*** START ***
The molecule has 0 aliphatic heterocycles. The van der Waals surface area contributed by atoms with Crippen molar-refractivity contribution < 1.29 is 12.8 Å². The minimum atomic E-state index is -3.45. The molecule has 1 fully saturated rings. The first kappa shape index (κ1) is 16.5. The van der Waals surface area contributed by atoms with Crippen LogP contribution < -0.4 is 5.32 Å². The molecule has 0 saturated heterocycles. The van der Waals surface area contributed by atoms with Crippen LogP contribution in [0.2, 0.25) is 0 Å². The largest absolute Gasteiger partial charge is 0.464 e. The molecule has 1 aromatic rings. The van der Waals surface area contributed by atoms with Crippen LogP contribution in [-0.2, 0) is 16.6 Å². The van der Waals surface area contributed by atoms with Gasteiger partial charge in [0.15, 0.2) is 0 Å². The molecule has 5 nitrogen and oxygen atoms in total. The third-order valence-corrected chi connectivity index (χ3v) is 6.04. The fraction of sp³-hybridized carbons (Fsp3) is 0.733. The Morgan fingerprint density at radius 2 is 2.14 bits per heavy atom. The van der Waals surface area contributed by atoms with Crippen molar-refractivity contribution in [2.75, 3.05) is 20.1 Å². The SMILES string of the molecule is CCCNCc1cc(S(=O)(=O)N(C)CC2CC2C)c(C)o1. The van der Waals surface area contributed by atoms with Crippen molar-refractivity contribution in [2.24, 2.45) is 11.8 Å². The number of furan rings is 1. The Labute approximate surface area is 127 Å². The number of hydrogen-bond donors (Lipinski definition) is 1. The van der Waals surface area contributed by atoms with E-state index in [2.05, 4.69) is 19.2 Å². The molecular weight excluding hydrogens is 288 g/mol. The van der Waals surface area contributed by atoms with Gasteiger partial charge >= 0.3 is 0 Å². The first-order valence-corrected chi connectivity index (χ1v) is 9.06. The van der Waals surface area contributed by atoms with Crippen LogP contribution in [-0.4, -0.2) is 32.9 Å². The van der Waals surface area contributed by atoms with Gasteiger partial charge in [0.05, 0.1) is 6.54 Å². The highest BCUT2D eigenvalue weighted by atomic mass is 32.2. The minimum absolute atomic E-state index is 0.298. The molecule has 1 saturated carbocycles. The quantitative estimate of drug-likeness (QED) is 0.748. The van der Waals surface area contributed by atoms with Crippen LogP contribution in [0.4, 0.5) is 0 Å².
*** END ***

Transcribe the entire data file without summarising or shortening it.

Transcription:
The molecule has 0 aliphatic heterocycles. The van der Waals surface area contributed by atoms with Crippen molar-refractivity contribution < 1.29 is 12.8 Å². The minimum atomic E-state index is -3.45. The molecule has 1 fully saturated rings. The first kappa shape index (κ1) is 16.5. The van der Waals surface area contributed by atoms with Crippen LogP contribution < -0.4 is 5.32 Å². The molecule has 0 saturated heterocycles. The van der Waals surface area contributed by atoms with Crippen LogP contribution in [0.2, 0.25) is 0 Å². The largest absolute Gasteiger partial charge is 0.464 e. The molecule has 1 aromatic rings. The van der Waals surface area contributed by atoms with Crippen LogP contribution in [-0.2, 0) is 16.6 Å². The van der Waals surface area contributed by atoms with Gasteiger partial charge in [0.15, 0.2) is 0 Å². The molecule has 5 nitrogen and oxygen atoms in total. The third-order valence-corrected chi connectivity index (χ3v) is 6.04. The fraction of sp³-hybridized carbons (Fsp3) is 0.733. The Morgan fingerprint density at radius 2 is 2.14 bits per heavy atom. The van der Waals surface area contributed by atoms with Crippen molar-refractivity contribution in [2.75, 3.05) is 20.1 Å². The SMILES string of the molecule is CCCNCc1cc(S(=O)(=O)N(C)CC2CC2C)c(C)o1. The van der Waals surface area contributed by atoms with Crippen molar-refractivity contribution in [2.24, 2.45) is 11.8 Å². The number of furan rings is 1. The Labute approximate surface area is 127 Å². The number of hydrogen-bond donors (Lipinski definition) is 1. The van der Waals surface area contributed by atoms with E-state index in [2.05, 4.69) is 19.2 Å². The molecular weight excluding hydrogens is 288 g/mol. The van der Waals surface area contributed by atoms with Gasteiger partial charge >= 0.3 is 0 Å². The first-order valence-corrected chi connectivity index (χ1v) is 9.06. The van der Waals surface area contributed by atoms with Crippen LogP contribution in [-0.4, -0.2) is 32.9 Å². The van der Waals surface area contributed by atoms with Gasteiger partial charge in [0.05, 0.1) is 6.54 Å². The highest BCUT2D eigenvalue weighted by atomic mass is 32.2. The minimum absolute atomic E-state index is 0.298. The molecule has 1 saturated carbocycles. The quantitative estimate of drug-likeness (QED) is 0.748. The van der Waals surface area contributed by atoms with Crippen LogP contribution in [0.4, 0.5) is 0 Å².